WNC Orchard Insect Populations for April 24, 2018

— Written By and last updated by

Sticky trapApril 24, 2018

On the research station, oriental fruit moth trap captures remain close to 100 per trap in apples, while codling moth and tufted apple bud moth are still zero. OFM degree days were 171 in Mills River on April 23rd. Brown marmorated stink bug adults are beginning to appear on traps in both the piedmont and mountains.

A detailed summary of petal fall considerations was posted last week (April 17th) and can be viewed here by scrolling down to “Previous Updates.”

Learn more about southeastern apple insect pests at the Apple Insect Management page.

2018 Average Weekly Trap Captures*

Insects per trap
Apr 9
Apr 16
Apr 23
Codling Moth 0.0 0.0 0.0
Oriental Fruit Moth 60.0 100.0 90.0
Tufted Apple Bud Moth 0.0 0.0 0.0
Redbanded Leafroller 5.0 1.0 2.0
Obliquebanded Leafroller 0.0 0.0 0.0
Lesser Appleworm 0.0
Apple Maggot
Brown Marmorated Stink Bug (commercial – mountains) 0.0 0.0 0.0
Brown Marmorated Stink Bug (commercial – upper piedmont) 0.0 0.3 0.3
Brown Marmorated Stink Bug (research – unsprayed) 0.0 0.0 0.3
Spotted Tentiform Leafminer 0.0 5.0 0.0
Dogwood Borer
Peachtree Borer 0.0 0.0 0.0
Lesser Peachtree Borer 0.0 0.0 0.0
San Jose Scale 0.0 0.0 0.0

*Note that averages presented here are intended only to illustrate the timing of insect emergence and fluctuations in population activity, and not as general indicators of population levels. Some orchards included in these averages have significantly higher or lower populations than most commercial orchards in the area, resulting in averages that are sometimes skewed from what is typical. The only way to have an accurate assessment of an individual orchard’s populations is to set up traps in that orchard.

2018 Accumulated Degree Days

  Henderson County
 Biofix Apr 9
Apr 16
Apr 23
Codling Moth
Oriental Fruit Moth Apr 2 39 103 171
Tufted Apple Bud Moth
About degree-day models: The degree day (DD) models predict adult emergence and egg hatch of each generation. They do not predict the intensity of populations, which can be assessed by using pheromone traps. Hence, the models should be used to help gauge the time period when control is most likely needed, and pheromone traps provide information on the need for and frequency of insecticide applications. For full details, read “IPM Practices for Selected Pests” in the Orchard Management Guide.


  • 1st generation: Egg hatch begins at about 350 DD after biofix and is completed by 1050 DD. The most critical period for insecticidal control is from 350 to about 750 DD.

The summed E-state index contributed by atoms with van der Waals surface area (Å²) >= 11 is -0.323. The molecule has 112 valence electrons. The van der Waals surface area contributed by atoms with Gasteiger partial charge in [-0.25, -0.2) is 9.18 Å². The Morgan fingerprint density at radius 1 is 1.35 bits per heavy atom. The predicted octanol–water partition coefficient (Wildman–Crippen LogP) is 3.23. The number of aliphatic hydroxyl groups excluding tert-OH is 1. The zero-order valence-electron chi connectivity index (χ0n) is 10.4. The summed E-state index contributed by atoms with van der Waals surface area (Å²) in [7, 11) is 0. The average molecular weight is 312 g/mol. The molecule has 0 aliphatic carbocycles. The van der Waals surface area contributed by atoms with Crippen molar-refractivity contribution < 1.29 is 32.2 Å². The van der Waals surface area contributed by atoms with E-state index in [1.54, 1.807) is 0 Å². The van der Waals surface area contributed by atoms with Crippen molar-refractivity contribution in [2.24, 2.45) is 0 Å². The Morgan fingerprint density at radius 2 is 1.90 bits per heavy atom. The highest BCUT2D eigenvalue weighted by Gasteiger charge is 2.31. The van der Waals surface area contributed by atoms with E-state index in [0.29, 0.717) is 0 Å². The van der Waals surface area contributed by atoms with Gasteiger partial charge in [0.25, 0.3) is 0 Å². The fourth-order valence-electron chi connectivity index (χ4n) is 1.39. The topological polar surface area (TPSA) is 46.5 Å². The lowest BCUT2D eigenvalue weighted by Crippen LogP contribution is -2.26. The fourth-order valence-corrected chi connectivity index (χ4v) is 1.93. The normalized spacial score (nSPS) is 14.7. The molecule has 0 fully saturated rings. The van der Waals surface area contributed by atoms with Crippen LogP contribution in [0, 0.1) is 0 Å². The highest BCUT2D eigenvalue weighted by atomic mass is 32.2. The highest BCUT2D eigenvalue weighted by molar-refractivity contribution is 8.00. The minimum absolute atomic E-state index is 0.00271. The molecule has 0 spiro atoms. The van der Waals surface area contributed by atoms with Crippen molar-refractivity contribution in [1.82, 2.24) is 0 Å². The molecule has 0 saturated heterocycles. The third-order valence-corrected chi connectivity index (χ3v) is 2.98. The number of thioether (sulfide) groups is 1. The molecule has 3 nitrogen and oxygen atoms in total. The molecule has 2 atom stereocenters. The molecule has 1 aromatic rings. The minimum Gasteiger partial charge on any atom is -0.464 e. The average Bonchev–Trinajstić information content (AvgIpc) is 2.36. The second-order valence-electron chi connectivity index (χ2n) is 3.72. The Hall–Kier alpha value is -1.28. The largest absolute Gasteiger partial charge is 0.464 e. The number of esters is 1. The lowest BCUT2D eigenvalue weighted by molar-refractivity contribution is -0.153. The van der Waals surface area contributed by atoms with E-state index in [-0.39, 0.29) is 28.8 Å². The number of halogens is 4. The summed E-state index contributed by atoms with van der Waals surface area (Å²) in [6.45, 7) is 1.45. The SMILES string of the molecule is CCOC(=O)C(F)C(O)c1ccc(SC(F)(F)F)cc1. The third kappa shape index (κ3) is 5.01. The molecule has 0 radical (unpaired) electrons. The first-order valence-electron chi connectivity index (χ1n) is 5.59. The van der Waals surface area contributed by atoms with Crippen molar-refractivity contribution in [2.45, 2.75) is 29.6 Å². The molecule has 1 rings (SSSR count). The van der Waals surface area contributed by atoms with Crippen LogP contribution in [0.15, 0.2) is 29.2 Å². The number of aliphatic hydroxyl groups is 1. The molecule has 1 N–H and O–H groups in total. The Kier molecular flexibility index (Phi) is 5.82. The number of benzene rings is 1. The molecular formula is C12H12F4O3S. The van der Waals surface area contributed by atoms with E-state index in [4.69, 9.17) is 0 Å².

• 2nd generation: Egg hatch of the second generation can extend from about 1300 to 2600 DD after biofix, but the most critical period for insecticidal control is 1400 to about 2500 DD.
  • 3rd generation: Adults begin to emerge at about 2500 DD after biofix, but the model is less accurate in predicting late-season populations.


  • 1st generation: Only one insecticide application between 400 and 500 degree days is usually necessary, as 1st generation egg-laying is usually low on apple.
  • 2nd generation: Effective 1st-generation control may eliminate the need for 2nd-generation control. If trap captures remain high, insecticides may be needed around 1100 to 1400 DD.
  • 3rd generation: Insecticide may be needed at 2200 DD after biofix.
  • 4th generation: Overlapping generations late in the season make it difficult to predict when 4th-generation egg hatch begins, but continuous egg-laying can occur from August through October. Use traps to determine the need for further insecticide applications.


  • 1st generation: One well-timed insecticide application between 800 and 1200 DD after biofix will often eliminate the need for further control of TABM.
  • 2nd generation: Only if trap captures exceed 25 moths per trap by 2600 DD is an insecticide application recommended. NOTE: Insecticides targeting 2nd generation TABM are usually not necessary if 1st generation populations were successfully controlled.

2018 Pest Trends (click to enlarge)

Codling mothOriental fruit mothTufted apple bud mothRedbanded leafrollerLesser applewormObliquebanded leafrollerSpotted tentiform leafminerDogwood borerPeachtree borerLesser peachtree borerApple maggotBrown marmorated stink bugSan Jose scale